Daniel Kahneman on the Trap of 'Thinking That We Know'
The National Academy of Sciences did a great service to science early this week by holding a conference on "The Science of Science Communication." A centerpiece of the two-day meeting was a lecture titled "Thinking That We Know," delivered by Daniel Kahneman, the extraordinary behavioral scientist who was awarded a Nobel Prize in economics despite never having taken an economics class.
The talk is extraordinary for the clarity (and humor) with which he repeatedly illustrates the powerful ways in which the mind filters and shapes what we call information. He discusses how this relates to the challenge of communicating science in a way that might stick.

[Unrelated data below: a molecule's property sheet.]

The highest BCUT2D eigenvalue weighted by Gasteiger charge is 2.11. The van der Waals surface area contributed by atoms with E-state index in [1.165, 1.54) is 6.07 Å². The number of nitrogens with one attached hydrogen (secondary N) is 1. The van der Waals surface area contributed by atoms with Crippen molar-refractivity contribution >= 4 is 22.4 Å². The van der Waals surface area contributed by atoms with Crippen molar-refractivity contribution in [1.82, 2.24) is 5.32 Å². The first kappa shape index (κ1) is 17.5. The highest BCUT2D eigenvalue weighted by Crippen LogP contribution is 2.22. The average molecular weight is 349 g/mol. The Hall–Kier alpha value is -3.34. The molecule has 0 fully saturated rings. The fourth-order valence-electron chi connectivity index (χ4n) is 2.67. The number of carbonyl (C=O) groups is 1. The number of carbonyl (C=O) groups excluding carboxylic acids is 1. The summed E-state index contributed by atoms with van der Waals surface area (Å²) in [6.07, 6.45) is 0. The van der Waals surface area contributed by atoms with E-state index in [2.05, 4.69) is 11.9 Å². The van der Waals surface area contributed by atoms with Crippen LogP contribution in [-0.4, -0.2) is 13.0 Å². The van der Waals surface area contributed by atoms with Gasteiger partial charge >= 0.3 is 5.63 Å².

Please carve out the time to watch his slide-free, but image-rich, talk. It's a shorthand route to some of the insights described in Kahneman's remarkable book, "Thinking, Fast and Slow" (I'm a third of the way through).
Here's the video of the talk (which is "below the fold" because it's set up to play automatically):
As I noted via Twitter during the meeting, this talk and many other engaging presentations at the event illustrate the importance of adding a fresh facet to the popular notion that today's citizens, and particularly students, would do well to improve their capacity for critical thinking:
"Critical thinking has to include assessing one's own thinking."
There's more on the meeting at the Age of Engagement blog of Matthew Nisbet of American University, one of the presenters. And review Twitter traffic using the #Sackler tag set up for the conference.
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